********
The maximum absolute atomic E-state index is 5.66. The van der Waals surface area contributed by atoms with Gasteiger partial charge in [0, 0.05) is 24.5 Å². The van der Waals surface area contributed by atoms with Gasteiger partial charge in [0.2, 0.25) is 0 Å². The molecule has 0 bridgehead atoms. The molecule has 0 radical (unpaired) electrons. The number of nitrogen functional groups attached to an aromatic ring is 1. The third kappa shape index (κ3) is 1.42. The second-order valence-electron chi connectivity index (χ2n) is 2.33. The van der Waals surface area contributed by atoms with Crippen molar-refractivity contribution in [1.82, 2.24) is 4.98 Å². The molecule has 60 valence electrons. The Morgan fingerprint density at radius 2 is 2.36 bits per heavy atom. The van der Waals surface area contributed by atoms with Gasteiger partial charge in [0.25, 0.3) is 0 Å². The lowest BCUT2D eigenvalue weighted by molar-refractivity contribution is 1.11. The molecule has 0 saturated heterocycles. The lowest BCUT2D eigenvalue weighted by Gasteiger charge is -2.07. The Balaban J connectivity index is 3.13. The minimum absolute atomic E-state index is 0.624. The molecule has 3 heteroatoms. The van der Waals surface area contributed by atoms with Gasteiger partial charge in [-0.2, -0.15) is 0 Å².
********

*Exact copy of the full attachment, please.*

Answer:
The maximum absolute atomic E-state index is 5.66. The van der Waals surface area contributed by atoms with Gasteiger partial charge in [0, 0.05) is 24.5 Å². The van der Waals surface area contributed by atoms with Gasteiger partial charge in [0.2, 0.25) is 0 Å². The molecule has 0 bridgehead atoms. The molecule has 0 radical (unpaired) electrons. The number of nitrogen functional groups attached to an aromatic ring is 1. The third kappa shape index (κ3) is 1.42. The second-order valence-electron chi connectivity index (χ2n) is 2.33. The van der Waals surface area contributed by atoms with Crippen molar-refractivity contribution in [1.82, 2.24) is 4.98 Å². The molecule has 60 valence electrons. The Morgan fingerprint density at radius 2 is 2.36 bits per heavy atom. The van der Waals surface area contributed by atoms with Gasteiger partial charge in [0.25, 0.3) is 0 Å². The lowest BCUT2D eigenvalue weighted by molar-refractivity contribution is 1.11. The molecule has 0 saturated heterocycles. The lowest BCUT2D eigenvalue weighted by Gasteiger charge is -2.07. The Balaban J connectivity index is 3.13. The minimum absolute atomic E-state index is 0.624. The molecule has 3 heteroatoms. The van der Waals surface area contributed by atoms with Gasteiger partial charge in [-0.2, -0.15) is 0 Å².